Also, note that your credit utilization ratio — or, the amount you owe in relation to your credit limit — makes up another 30 percent of your FICO score. This means that, if you rack up large balances or constantly max your credit limit out, your credit score could be negatively impacted.

Should you get a student credit card?

The pros and cons of student credit cards are worth keeping in mind before you sign up, and that’s especially true if you’re worried about how you’ll handle credit. If you feel like you might not make payments on time, or that you’ll be tempted to overspend, you may want to look into student credit card alternatives like secured credit cards and credit-builder loans.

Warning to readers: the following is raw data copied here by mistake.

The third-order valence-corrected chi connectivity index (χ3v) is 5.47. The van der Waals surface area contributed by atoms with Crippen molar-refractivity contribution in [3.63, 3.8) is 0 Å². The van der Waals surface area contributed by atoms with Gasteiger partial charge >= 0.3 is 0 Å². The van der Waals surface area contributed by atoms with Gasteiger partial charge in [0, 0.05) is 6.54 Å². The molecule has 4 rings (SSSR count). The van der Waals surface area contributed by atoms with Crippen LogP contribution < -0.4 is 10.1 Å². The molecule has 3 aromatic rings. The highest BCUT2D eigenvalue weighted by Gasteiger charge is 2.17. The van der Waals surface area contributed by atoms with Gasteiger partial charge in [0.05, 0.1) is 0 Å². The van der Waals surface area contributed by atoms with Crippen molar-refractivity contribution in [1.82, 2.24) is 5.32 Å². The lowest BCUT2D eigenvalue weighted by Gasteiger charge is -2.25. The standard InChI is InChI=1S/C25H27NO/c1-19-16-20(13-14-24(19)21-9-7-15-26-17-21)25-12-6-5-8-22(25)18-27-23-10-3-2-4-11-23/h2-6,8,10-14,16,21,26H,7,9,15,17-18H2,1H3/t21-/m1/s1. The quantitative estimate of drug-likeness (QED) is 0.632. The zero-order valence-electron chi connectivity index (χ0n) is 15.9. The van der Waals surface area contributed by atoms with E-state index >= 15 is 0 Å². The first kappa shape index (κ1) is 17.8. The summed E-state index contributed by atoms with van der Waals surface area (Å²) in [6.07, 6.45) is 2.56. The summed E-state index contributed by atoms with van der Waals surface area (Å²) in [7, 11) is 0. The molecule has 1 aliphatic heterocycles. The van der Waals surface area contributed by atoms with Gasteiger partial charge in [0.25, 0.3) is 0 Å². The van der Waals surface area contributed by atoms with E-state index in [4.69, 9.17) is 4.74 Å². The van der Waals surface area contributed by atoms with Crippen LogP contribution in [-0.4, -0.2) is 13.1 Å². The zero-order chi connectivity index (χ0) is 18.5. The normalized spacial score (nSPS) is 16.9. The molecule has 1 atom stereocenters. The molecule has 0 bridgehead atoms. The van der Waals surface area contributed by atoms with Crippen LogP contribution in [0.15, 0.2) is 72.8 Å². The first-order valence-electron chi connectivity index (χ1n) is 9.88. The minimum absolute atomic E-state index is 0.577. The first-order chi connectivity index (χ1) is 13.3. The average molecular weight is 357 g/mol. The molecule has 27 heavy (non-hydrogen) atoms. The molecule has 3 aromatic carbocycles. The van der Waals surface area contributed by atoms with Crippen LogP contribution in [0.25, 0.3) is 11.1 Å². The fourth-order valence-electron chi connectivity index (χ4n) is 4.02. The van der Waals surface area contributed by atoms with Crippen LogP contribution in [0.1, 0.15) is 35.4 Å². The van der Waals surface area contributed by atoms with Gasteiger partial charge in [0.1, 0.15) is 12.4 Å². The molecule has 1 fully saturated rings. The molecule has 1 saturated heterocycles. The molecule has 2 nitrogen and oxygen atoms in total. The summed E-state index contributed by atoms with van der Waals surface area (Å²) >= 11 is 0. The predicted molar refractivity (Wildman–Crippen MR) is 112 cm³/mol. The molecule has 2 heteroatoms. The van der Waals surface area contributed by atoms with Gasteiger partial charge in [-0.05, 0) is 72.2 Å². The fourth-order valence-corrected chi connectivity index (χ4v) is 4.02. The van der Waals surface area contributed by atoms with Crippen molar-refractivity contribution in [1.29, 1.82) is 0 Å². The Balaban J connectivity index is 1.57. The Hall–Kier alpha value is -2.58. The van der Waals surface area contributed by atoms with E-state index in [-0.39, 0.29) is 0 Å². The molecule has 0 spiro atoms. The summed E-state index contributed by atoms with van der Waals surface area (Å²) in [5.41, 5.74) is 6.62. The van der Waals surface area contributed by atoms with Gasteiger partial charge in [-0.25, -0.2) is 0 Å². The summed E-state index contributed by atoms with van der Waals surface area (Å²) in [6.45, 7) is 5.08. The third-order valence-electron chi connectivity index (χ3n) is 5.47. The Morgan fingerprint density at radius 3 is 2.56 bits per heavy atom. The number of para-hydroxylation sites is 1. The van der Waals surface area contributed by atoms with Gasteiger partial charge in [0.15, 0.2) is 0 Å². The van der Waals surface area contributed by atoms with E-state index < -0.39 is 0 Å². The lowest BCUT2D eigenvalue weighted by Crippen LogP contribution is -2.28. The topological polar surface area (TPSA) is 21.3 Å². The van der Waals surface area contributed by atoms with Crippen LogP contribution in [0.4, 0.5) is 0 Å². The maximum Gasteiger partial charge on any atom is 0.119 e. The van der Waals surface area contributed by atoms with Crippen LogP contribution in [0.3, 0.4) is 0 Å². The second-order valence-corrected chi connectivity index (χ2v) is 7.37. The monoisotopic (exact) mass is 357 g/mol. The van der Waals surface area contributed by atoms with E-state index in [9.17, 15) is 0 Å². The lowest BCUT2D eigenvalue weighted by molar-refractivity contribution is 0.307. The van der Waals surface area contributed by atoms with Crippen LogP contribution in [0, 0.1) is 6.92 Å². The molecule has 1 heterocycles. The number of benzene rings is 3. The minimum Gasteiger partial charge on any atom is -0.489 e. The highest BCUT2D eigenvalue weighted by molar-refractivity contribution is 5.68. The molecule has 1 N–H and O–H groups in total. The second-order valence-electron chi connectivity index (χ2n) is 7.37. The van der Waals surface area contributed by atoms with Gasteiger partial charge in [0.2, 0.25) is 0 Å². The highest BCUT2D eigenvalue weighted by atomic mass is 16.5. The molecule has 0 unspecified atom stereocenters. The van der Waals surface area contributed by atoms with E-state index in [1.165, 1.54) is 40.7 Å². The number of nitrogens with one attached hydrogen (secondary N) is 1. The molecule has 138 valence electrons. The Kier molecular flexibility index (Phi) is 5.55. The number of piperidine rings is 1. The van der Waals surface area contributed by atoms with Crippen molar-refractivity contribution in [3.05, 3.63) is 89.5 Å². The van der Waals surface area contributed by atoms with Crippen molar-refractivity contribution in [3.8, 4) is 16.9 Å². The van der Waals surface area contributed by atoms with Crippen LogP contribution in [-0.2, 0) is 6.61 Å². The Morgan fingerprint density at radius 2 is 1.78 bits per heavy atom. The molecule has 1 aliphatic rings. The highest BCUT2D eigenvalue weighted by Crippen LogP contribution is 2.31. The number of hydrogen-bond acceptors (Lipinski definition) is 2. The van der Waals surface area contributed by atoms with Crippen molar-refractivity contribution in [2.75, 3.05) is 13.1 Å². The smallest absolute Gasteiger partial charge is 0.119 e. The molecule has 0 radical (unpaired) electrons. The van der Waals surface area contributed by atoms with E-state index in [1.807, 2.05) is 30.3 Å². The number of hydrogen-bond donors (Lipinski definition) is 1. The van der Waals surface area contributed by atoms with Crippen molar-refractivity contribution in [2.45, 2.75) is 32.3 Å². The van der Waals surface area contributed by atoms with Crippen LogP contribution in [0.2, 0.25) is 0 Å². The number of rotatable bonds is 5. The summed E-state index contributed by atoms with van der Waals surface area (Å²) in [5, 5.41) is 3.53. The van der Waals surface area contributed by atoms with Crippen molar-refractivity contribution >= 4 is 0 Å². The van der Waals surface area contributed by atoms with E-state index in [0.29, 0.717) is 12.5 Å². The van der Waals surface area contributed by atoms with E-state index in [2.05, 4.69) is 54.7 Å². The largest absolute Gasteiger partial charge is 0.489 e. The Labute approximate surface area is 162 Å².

You can also move forward with a student credit card if you feel confident in your ability to maintain control. For the most part, the best credit card tips for students include only using credit cards for purchases you can pay off and making on-time payments each month no matter what.

The bottom line

The best student credit cards can help you ease into credit building and earn some rewards at the same time, but don’t forget to compare card options from different issuers. Take a close look at all the best credit cards for students based on their rewards, perks and credit-building power, and you’re bound to find the right card for your needs.

*The information about the Chase Freedom® Student credit card has been collected independently by The card details have not been reviewed or approved by the card issuer.